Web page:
Twenty-three year old singer/multi-instrumentalist Bjorge has now spent the better part of her life creating and performing music in some capacity, whether as a member of marching bands and jazz ensembles in high school, collaborating with other local musicians, or through her own solo projects. After a brief stint of studies and creativity overseas, the South Carolina ( but soon-to-be D.C)-based, indie artist settled in back home, touring and working with other musicians in cities and towns throughout the Southeast while crafting her latest release.
Released on July 12th, Cuss Words !, Bjorge’s first full album, brings together a light, jazzy sound with some of the darker overtones of lo-fi, and the dynamic cello from Aniston Hoffman. The time signatures vary from the typical rock structures found in lots of indie music and there is more clarity in the instrumentation than a typical lo-fi album, allowing the jazz tones to be fully present.
The album opens with “Bad at Realizing”, which has a world music feel with an airy sound, similar a lot of George Harrison’s contributions to the Beatles. The lyrics carry a similar, philosophical weight as Bjorge speaks to how she often fails to realize that, “Time exists, in immeasurable increments.” Later, in a more straightforward style, reminiscent of Courtney Barnett, she tells her audience, “It’s all arbitrary. Surely, you realize.”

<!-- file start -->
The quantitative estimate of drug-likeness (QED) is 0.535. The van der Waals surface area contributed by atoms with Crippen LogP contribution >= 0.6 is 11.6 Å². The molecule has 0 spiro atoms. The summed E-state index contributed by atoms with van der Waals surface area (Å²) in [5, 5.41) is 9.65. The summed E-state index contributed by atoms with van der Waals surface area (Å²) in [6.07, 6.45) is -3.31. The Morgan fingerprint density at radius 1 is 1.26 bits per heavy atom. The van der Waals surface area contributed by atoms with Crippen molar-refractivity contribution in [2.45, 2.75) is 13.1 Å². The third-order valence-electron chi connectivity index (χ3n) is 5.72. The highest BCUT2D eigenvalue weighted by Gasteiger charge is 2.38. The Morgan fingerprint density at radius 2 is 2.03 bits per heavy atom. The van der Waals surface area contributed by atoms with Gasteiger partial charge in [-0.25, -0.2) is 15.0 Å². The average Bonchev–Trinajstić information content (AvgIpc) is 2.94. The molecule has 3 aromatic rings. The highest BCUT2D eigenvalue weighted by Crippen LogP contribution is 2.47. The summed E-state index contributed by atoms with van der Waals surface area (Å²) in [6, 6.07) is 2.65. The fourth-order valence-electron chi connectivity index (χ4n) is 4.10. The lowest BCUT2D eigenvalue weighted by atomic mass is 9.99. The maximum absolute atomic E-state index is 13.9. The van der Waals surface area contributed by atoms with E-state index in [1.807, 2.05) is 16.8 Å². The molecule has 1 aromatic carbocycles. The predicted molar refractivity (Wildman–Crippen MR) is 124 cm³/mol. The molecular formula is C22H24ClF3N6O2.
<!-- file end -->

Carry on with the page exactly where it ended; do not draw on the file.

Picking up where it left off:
Bjorge brings out her two best vocal performances on “Tear Me Down” and “Urgent.” On the former, look out for those vibrating “I, I, I” in the last three stanzas. The omnipresence of the cello helps flesh the song out, as it haunts the background of sound Bjorge has created. On “Urgent,” we hear her quiet, yet soulful croons over a grooving drum beat. At places, it’s similar to some Feist tracks, though more pleasantly syncopated.
Bjorge’s drumming on “Naive Woman” emits a slow, jazzy feeling. The cello and other strings gives the the song an immediate feeling of weightlessness. It’s still got a nice sway and, if you let yourself, it’s easy to tap your feet too. The smooth guitar solo definitely fits that mold as well. Overall, this track really shows off her skills and her ear for sounds, and the music all seems to move into each part seamlessly and build, rather than clunking towards a specific structure.
The energy of the album increases a tad in the second half, and we find some of Bjorge’s more spirited offerings. “No Sepukku” is the most tenacious track, featuring the rowdiest guitar riff of the album. The strumming overlays the music and adds to the layers of sound, until it floats over the bass and into another beautiful solo. It’s arguably my favorite song.
“Died Among Strangers !” uses an old rock & roll bass line and melody to create a bright, airiness similar to the Beach Boys. The vocal parts remain salient and slightly ominous, even over the heavily pronounced bass lines. The guitar sound is more distorted and the solo towards the end leaves a joyous sense of finality as Bjorge sings out “And I’ll walk around, bare as I came. A mind content, with just good.”
I’m admittedly a bit picky when it comes to lo-fi music, at least the various sounds and effects of newer bands that fall within that musical term. Cuss Words ! strikes the right balance, even on the noisier “Same Plane.” Bjorge was able to showcase her various musical talents and influences, while still creating something entirely her own. Make sure to check out the album and follow Bjorge on Bandcamp or Spotify.